Classic Computer Magazine Archive COMPUTE! ISSUE 67 / DECEMBER 1985 / PAGE 86

MouseWrite For Apple IIe And IIc

Gregg Keizer, Assistant Book Editor

Requirements: Apple He with extended memory 80-column card and a disk drive or an Apple IIc. Mouse recommended.

Pull-down menus, overlapping windows, mouse-driven commands, and clipboards—seems like they're everywhere. The Macintosh, Amiga, Atari 520ST, and even the IBM PC with the GEM operating system take advantage of these tools, offering programs easy to learn and use. Word processing programs such as MacWrite and Microsoft's Word on the Macintosh, for instance, are built around this type of user interface. Now, with a program called MouseWrite, you can point and click your way through your prose on an Apple IIc or enhanced Apple IIe.

MouseWrite is a full-featured word processor, complete with all the standard text entry, editing, and formatting functions people have come to expect. What makes it different is not so much what it does, but how it does it. If you're able to point and click a button, you can delete text, change margins, do boldfacing or underlining, justify, and search and replace.

The program looks and works somewhat like a Macintosh application. The AppleMouse—though not required—is used to move the cursor, display menus, and select options. If you're not using a mouse, keyboard commands are available. A bar at the top of the screen contains eight menus, ranging from Windows and Page to Edit and File. Everything is within easy reach. A ruler showing margins and tabs can be displayed or hidden. Two windows can be open at the same time, letting you cut and paste sections of text from one version of a document to another. Printers can be selected and text formatted with a click.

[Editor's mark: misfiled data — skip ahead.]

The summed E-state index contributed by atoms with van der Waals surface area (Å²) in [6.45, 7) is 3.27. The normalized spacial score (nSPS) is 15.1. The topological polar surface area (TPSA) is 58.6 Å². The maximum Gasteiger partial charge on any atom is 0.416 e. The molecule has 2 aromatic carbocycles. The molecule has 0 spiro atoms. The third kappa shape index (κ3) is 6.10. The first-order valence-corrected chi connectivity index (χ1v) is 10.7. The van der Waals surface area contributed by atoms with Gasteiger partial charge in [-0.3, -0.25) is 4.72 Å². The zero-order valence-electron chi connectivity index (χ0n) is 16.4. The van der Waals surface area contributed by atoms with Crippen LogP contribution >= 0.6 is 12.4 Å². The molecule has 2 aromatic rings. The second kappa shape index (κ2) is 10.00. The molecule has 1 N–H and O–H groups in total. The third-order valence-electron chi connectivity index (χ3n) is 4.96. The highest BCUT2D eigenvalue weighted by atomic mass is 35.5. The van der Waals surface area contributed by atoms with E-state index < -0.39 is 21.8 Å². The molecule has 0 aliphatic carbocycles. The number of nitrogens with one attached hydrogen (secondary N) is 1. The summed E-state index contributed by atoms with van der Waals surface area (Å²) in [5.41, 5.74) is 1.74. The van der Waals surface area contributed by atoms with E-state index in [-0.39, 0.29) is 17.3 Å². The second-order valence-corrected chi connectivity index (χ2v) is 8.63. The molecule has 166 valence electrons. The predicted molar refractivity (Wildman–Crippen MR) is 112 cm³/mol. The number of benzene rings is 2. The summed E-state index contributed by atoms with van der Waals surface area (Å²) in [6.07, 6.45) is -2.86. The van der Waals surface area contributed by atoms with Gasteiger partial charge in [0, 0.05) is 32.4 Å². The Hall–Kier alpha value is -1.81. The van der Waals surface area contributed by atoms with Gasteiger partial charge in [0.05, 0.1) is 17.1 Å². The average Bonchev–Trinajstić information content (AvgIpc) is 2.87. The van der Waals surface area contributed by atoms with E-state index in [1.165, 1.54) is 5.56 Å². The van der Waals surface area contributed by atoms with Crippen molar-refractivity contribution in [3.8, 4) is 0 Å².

Familiarity Breeds Content

If you've used a Macintosh word processor such as MacWrite, acclimation to MouseWrite is simple. Its operation is so comfortable that you can be up and writing within a few minutes of loading the program. Since the menus and commands are all just a click away, there's little need to pore over the manual. If you're unfamiliar with Macintosh-like programs, the documentation quickly gets you started, though many of MouseWrite's features and commands will seem intuitive. Choosing the Find menu, for instance, leads you to three choices: Find Next, Replace Then Find, and Replace All. The text you want to find and replace is simply typed in. Even file and disk management, such as formatting disks, and opening, closing, and deleting files, is done with only a simple command or two.

Other MouseWrite features include automatic page numbering, headers, footers (both of which can display the current time and date), an optional onscreen clock (which unfortunately must be reset each time the program is booted), centering and justifying text, and three spacing options. Scroll bars let you move quickly through a long document, and windows can be resized by moving the mouse pointer.

MouseWrite makes writing what it should be—fun. With virtually no commands to memorize (at least when you use the mouse), you can concentrate on the words, not how the words get into the computer.

Roger Wagner Publishing
P.O. Box 582
Santee, CA 92071